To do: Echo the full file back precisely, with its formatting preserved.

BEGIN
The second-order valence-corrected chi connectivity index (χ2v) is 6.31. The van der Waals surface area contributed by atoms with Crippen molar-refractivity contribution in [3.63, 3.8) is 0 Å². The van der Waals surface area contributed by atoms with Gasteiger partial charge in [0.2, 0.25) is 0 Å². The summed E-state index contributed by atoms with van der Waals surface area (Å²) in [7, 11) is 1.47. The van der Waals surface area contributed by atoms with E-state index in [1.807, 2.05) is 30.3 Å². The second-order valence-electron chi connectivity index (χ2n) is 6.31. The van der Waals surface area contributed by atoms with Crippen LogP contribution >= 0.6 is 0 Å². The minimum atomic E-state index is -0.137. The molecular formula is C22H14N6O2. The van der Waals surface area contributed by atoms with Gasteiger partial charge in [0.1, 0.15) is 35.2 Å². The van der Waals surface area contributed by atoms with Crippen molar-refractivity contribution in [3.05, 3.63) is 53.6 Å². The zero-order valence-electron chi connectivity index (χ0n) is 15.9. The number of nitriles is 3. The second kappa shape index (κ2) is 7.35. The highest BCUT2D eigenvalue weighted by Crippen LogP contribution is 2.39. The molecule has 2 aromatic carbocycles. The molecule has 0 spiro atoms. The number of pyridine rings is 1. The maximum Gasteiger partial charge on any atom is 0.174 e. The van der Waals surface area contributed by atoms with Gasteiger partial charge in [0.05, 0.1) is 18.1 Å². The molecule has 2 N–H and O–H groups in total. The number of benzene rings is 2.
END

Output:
The second-order valence-corrected chi connectivity index (χ2v) is 6.31. The van der Waals surface area contributed by atoms with Crippen molar-refractivity contribution in [3.63, 3.8) is 0 Å². The van der Waals surface area contributed by atoms with Gasteiger partial charge in [0.2, 0.25) is 0 Å². The summed E-state index contributed by atoms with van der Waals surface area (Å²) in [7, 11) is 1.47. The van der Waals surface area contributed by atoms with E-state index in [1.807, 2.05) is 30.3 Å². The second-order valence-electron chi connectivity index (χ2n) is 6.31. The van der Waals surface area contributed by atoms with Crippen LogP contribution >= 0.6 is 0 Å². The minimum atomic E-state index is -0.137. The molecular formula is C22H14N6O2. The van der Waals surface area contributed by atoms with Gasteiger partial charge in [0.1, 0.15) is 35.2 Å². The van der Waals surface area contributed by atoms with Crippen molar-refractivity contribution in [3.05, 3.63) is 53.6 Å². The zero-order valence-electron chi connectivity index (χ0n) is 15.9. The number of nitriles is 3. The second kappa shape index (κ2) is 7.35. The highest BCUT2D eigenvalue weighted by Crippen LogP contribution is 2.39. The molecule has 2 aromatic carbocycles. The molecule has 0 spiro atoms. The number of pyridine rings is 1. The maximum Gasteiger partial charge on any atom is 0.174 e. The van der Waals surface area contributed by atoms with Gasteiger partial charge in [0.05, 0.1) is 18.1 Å². The molecule has 2 N–H and O–H groups in total. The number of benzene rings is 2.